What we're going to see here is we have a sample Kubernetes cluster running, and we have a few workloads. The web API app ends up calling recommendation, which ends up calling purchase history. It's a set of microservices where there's a network communication, we can use this sleep app as a client to call into the microservices. If we get our namespaces, we see we don't have a service mesh installed. What we're going to do is we're going to install a service mesh. The first thing we're going to do is we're going to notice that we're going to follow a different approach than what the official documentation shows. This is point number one. You got to dig deeper past the Hello World experience. In this case, what we're going to do is we're going to install a very minimal control plane that we can then layer things on and add more functionality. We're doing this specifically so that we can enable longer term lifecycle type things like upgrades and patching, layer in different observability tools and tracing. The best way to do that is to bring the pieces together yourself, or you obviously can build automation around doing this. The most important thing is understanding the service mesh a little bit deeper than just Hello World.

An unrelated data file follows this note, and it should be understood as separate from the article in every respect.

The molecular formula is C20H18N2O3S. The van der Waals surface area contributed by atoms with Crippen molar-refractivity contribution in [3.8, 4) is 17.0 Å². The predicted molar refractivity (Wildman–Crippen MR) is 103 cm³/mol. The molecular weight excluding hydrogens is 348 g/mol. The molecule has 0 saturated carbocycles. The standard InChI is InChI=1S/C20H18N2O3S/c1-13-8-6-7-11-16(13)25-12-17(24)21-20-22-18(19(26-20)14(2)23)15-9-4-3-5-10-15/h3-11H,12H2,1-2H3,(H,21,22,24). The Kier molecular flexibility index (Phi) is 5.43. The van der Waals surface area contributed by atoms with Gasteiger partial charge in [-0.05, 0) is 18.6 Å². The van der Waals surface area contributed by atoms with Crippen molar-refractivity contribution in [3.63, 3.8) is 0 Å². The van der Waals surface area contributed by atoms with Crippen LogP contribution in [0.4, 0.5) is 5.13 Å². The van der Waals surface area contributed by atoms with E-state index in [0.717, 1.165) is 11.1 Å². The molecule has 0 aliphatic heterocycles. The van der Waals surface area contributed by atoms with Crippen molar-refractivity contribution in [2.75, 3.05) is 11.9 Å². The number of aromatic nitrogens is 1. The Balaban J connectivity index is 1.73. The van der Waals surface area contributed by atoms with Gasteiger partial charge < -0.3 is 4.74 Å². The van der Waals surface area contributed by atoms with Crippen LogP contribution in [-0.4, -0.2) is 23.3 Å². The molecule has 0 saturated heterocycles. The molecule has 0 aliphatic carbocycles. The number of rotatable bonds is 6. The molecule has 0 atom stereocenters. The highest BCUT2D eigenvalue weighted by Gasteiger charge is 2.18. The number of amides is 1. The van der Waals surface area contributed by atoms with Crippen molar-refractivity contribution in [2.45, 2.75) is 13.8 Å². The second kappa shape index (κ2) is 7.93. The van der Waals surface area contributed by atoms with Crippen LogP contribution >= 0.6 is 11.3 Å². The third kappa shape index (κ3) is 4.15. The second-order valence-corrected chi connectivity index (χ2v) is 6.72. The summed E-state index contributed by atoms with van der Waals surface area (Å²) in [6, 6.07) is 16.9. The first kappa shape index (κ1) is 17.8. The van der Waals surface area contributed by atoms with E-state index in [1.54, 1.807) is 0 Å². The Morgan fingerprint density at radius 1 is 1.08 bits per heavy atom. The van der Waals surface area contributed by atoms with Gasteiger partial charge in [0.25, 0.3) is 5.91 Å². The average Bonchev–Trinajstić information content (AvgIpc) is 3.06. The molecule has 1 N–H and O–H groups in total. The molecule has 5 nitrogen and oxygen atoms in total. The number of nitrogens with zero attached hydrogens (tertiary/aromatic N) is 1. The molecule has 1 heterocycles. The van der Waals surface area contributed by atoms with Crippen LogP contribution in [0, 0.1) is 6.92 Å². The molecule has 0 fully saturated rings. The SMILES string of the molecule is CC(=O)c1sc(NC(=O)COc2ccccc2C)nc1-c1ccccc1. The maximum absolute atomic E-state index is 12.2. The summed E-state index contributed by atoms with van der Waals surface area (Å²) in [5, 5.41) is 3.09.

We got a couple of set of steps here. We're going to install our service mesh using this config here, which specifies some interesting production configurations. We're going to annotate it with a specific revision. This is an Istio specific thing, but what it means is, it tags it with a version, which means we can run canary versions of the service mesh itself. We don't have to worry about doing in-place upgrades and this kind of stuff, we can canary the service mesh itself. You have to dig through the docs a little bit deeper to find this. This is absolutely something you want to keep in mind for a production deployment. Now that we've deployed it, we can see, we have our control plane running, very simple. One component from here. We can layer in Prometheus. We can layer in Grafana. We can layer in gateways. We can do all kinds of things, but keeping the components deployed in such a way that we can manage their lifecycle without downtime is incredibly important.